Italy, to be honest. I've been to Italy, I think, maybe ten times. I've done quite a few winter seasons up there. And I've got a lot of local friends there, which makes a huge difference. And as the years have gone on and I've gone back, it's definitely morphed into like a second home for sure. Learning some of the language changes your perception of a place and how comfortable and familiar you feel with things. Italy, in general, it's just a beautiful place. I mean pizza, pasta, wine, olive oil, and bread. To me, it doesn't get any better. And the coastline is just breathtaking in the summer. So I mean, yeah, hopefully, one day I end up there permanently that's kind of the goal. So we'll see.



What inspired you to pursue a career in art and graphic design?

So I grew up on the coast surfing and being very, very closely connected to the ocean. I was always really creative as a kid and wanted to build things and make things. And I was super blessed to have a father and a mother that supported that. Dad had this really cool workshop, and he was always building and fixing things. And it was an amazing space for me to learn.And I think from a young age, I was just absolutely amazed by any board sport. And it became like a huge obsession, you know? Which I think was a really healthy obsession to have as a young kid. I didn't really want to do anything else. And so from that, it kind of grew. I mean, I was just ripping pages out of magazines, sticking them all over my bedroom wall, like all the time. I was really inspired by the brands and the community that surrounds surfing, snowboarding, and skateboarding. And it kind of became like a big thing to just be like what brand is doing what, and how do they look, or what's their sort of vibe.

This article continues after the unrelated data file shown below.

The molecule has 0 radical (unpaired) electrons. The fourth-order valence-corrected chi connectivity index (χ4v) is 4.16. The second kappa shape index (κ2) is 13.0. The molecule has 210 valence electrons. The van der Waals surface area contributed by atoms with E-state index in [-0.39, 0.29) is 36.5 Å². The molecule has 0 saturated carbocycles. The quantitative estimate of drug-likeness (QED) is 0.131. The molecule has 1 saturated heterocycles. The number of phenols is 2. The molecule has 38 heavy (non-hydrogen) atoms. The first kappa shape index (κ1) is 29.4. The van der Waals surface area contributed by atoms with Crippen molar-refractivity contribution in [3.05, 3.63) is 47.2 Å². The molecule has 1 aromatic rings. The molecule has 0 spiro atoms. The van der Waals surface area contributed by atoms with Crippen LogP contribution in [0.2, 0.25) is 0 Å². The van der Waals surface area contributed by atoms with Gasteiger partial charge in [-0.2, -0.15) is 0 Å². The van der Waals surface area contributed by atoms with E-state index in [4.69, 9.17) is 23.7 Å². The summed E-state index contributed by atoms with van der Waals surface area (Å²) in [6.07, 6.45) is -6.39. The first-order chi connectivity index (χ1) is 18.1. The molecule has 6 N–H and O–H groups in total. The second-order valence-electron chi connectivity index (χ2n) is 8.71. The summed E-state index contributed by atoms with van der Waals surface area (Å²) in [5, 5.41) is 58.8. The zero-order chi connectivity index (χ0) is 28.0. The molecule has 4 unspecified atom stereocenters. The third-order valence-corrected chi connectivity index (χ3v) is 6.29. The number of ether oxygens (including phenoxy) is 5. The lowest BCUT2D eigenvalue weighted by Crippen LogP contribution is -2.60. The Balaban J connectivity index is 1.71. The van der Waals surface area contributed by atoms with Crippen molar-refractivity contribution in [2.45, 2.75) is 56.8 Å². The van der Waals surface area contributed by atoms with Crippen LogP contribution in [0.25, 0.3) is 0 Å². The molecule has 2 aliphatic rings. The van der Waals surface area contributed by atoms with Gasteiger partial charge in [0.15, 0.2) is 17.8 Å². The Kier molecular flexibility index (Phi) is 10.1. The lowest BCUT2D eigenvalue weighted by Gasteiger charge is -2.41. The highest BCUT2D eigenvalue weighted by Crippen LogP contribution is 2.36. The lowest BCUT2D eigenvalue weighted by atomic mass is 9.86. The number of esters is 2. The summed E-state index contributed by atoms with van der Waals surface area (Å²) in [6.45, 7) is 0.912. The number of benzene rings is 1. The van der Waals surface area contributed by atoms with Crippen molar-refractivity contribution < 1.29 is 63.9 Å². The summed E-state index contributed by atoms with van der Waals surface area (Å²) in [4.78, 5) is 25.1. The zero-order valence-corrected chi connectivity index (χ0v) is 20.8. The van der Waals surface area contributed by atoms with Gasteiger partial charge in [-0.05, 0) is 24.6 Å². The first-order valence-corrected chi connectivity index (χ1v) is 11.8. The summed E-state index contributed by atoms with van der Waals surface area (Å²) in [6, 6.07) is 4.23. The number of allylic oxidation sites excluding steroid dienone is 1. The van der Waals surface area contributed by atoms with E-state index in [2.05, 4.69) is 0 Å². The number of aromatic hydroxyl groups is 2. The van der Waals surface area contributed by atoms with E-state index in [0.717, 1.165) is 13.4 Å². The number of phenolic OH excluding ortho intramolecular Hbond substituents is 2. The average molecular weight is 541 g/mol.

At a young age, I remember wanting all this branded stuff, and mom and dad were just like, it's too expensive. So I started just making the logos myself and cutting them out as a stencil and then spray painting them onto my t-shirts. And then friends in the neighborhood wanted to get t-shirts from me, and I was like, ‘yeah, sure,’ you know? And it kind of just developed from there.

I just feel really good making things with my hands. That's a passion and a real safe space for me. Being inspired by graffiti was also huge at one stage for me. And I guess it was pretty fundamental. The idea of making your mark. Because that's sort of the way the community of graffiti runs: Your style, what you write, and where you're putting it up. I didn't know what I would do when I finished school, so I went and traveled.

Then I thought maybe I could sort of take my artistic ability and make something out of it, and that kind of led me to do a degree in graphic communication and visual communication.